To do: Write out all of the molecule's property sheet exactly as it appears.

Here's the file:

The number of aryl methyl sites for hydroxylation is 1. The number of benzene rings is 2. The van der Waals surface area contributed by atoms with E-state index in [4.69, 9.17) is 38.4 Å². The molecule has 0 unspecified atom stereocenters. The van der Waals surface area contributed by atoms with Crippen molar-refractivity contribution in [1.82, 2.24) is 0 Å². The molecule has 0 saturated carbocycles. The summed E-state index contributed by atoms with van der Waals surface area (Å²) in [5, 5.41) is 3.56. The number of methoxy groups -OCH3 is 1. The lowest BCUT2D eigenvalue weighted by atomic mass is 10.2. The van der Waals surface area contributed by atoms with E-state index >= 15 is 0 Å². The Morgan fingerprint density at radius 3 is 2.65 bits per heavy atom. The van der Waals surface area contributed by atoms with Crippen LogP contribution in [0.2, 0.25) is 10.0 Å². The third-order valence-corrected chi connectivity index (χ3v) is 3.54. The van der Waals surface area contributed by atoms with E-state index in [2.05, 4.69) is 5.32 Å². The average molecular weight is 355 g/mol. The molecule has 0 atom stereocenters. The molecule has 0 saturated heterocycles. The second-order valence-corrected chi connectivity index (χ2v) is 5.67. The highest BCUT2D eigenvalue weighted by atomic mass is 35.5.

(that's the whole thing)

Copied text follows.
The number of aryl methyl sites for hydroxylation is 1. The number of benzene rings is 2. The van der Waals surface area contributed by atoms with E-state index in [4.69, 9.17) is 38.4 Å². The molecule has 0 unspecified atom stereocenters. The van der Waals surface area contributed by atoms with Crippen molar-refractivity contribution in [1.82, 2.24) is 0 Å². The molecule has 0 saturated carbocycles. The summed E-state index contributed by atoms with van der Waals surface area (Å²) in [5, 5.41) is 3.56. The number of methoxy groups -OCH3 is 1. The lowest BCUT2D eigenvalue weighted by atomic mass is 10.2. The van der Waals surface area contributed by atoms with E-state index >= 15 is 0 Å². The Morgan fingerprint density at radius 3 is 2.65 bits per heavy atom. The van der Waals surface area contributed by atoms with Crippen LogP contribution in [0.2, 0.25) is 10.0 Å². The third-order valence-corrected chi connectivity index (χ3v) is 3.54. The van der Waals surface area contributed by atoms with E-state index in [2.05, 4.69) is 5.32 Å². The average molecular weight is 355 g/mol. The molecule has 0 atom stereocenters. The molecule has 0 saturated heterocycles. The second-order valence-corrected chi connectivity index (χ2v) is 5.67. The highest BCUT2D eigenvalue weighted by atomic mass is 35.5.